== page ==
All cabin crew managers who I dealt with were fully aware of my situation. They were also aware that I was crumbling under the pressure of having to deal with a fictitious grievance. It didn’t made the slightest bit of difference.
Unknown to me at the time, this was a witch-hunt that came about because of an encounter I’d had with the Head of Cabin Crew some years earlier. She was after revenge and was prepared to go to whatever lengths necessary to achieve it.
Allegations of Inappropriate Touching
During a flight to Cape Town not too many years ago I was asked to speak with a customer sitting in the front row of the Premium cabin.
Premium is superior to Economy but not quite Upper Class.
Since take-off she had been asking to be upgraded because her husband couldn’t get comfortable. I had seen him board using a walking stick, he had a spinal issue which prevented him from being able to stand upright.
After introducing myself she told me she wanted to be upgraded to Upper Class so her husband could use the bed. Having explained I didn’t have the authority to do that she said they had been upgraded many times by the flight manager. She told me as a gold club flying member they were entitled to an upgrade.
I explained that wasn’t company policy and although we do everything possible to look after gold club customers, as a flight manager I wasn’t authorised to upgrade them.
Despite trying to help as much as I could she only wanted her husband to be upgraded. It’s important to mention that at this time, the company strictly prohibited us from upgrading customers to Upper Class.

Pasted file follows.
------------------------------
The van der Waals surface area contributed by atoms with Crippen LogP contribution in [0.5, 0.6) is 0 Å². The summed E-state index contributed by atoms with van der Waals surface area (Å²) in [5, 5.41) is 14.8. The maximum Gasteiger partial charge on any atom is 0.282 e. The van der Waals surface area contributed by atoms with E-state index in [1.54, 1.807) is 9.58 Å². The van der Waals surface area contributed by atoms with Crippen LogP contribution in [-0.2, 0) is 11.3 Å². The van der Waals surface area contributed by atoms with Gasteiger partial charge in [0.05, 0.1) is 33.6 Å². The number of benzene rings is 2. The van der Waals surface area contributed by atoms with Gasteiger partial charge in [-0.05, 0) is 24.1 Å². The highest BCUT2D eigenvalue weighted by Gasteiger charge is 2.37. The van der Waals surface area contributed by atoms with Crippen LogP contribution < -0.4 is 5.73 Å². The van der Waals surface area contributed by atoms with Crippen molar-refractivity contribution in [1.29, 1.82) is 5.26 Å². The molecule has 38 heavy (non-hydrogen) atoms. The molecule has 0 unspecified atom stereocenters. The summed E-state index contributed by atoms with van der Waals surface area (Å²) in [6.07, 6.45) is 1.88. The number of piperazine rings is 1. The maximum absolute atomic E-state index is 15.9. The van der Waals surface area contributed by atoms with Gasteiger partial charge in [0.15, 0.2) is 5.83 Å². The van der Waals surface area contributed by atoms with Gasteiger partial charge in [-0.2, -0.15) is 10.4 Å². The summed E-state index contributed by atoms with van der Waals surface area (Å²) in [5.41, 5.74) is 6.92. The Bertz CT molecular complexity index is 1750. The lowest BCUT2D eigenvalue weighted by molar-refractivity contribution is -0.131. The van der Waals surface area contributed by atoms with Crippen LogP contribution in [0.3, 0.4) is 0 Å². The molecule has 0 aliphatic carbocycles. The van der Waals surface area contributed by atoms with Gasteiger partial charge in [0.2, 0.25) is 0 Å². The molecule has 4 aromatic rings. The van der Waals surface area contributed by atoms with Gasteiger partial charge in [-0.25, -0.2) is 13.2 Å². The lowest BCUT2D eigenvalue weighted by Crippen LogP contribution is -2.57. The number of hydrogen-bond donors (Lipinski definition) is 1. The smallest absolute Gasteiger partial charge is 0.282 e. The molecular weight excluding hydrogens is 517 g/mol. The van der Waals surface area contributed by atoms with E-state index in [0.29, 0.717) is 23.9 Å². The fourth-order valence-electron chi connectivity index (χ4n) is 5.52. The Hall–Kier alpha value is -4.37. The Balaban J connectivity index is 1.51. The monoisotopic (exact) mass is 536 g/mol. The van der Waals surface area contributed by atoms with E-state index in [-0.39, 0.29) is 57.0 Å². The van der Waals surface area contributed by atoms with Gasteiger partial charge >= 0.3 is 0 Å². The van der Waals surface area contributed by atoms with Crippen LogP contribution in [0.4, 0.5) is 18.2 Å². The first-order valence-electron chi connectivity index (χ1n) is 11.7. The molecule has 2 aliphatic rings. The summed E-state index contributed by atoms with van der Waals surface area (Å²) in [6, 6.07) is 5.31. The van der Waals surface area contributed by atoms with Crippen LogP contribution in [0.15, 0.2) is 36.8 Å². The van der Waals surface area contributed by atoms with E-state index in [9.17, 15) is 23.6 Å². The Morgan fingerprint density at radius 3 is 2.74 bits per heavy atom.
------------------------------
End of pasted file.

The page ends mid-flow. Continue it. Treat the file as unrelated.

As her voice became louder she suddenly blurted out “you have no idea what it’s like to live with someone who’s disabled”.
I empathised and said I really did understand how difficult it can be and explained that I’d been a carer for many years for my partner who had been very ill. Her response was to say “he probably had AIDS”.
During my thirty years with the airline I encountered my fair share of rude and unpleasant people but this affluent and well-spoken woman was the most vile of them all.
Her comment resonated because my ex partner did have AIDS. Those years were some of the most difficult and traumatic of my life.
Flying as cabin crew is a job unlike any other. During my time with the airline I met some amazing people and had some truly incredible experiences.
I always felt proud to be in uniform and did everything I could to make every customer’s journey special. I enjoy making people happy and am passionate about delivering great customer service.
I can hardly remember a day when I didn’t feel excited about going to work.
I was often asked by friends and even my family how long I intended to keep flying. It was a strange question because it was my job and one that I loved yet it was not looked upon as being a career.
I had always planned on hanging up my wings at 55 but in 2016 a year before my 50th birthday was on long term sick with issues relating to my mental health. I never believed I’d fly again.
Incredibly I did manage to return to work in March 2018. Although I was no longer the person I once was, being back doing the job I loved brought me a great deal of comfort and happiness.
Flying was an escape from reality which enabled me to block out what I was dealing with at home. I worked hard and tried to set an example for others to follow.
I have always been a bit of a joker and love to make people laugh. Although I expected my crew to work hard, I tried to create a fun and relaxed working environment.
On 24th December 2018 I operated the flight to Atlanta that I’d swapped on to. During the eighteen months that followed what I was put through by the company led to me contemplating suicide on several occasions.
On that fateful day I checked in for my flight with five of the most vile and despicable people you could ever wish to meet. One of those people was an ex serving police officer and his now ex fiancee.
My alleged conduct during the flight and whilst on the layover in Atlanta led to a complaint for bullying, harassment and inappropriate touching from a relatively new crew member. He had been with the airline for eleven months so was still in probation.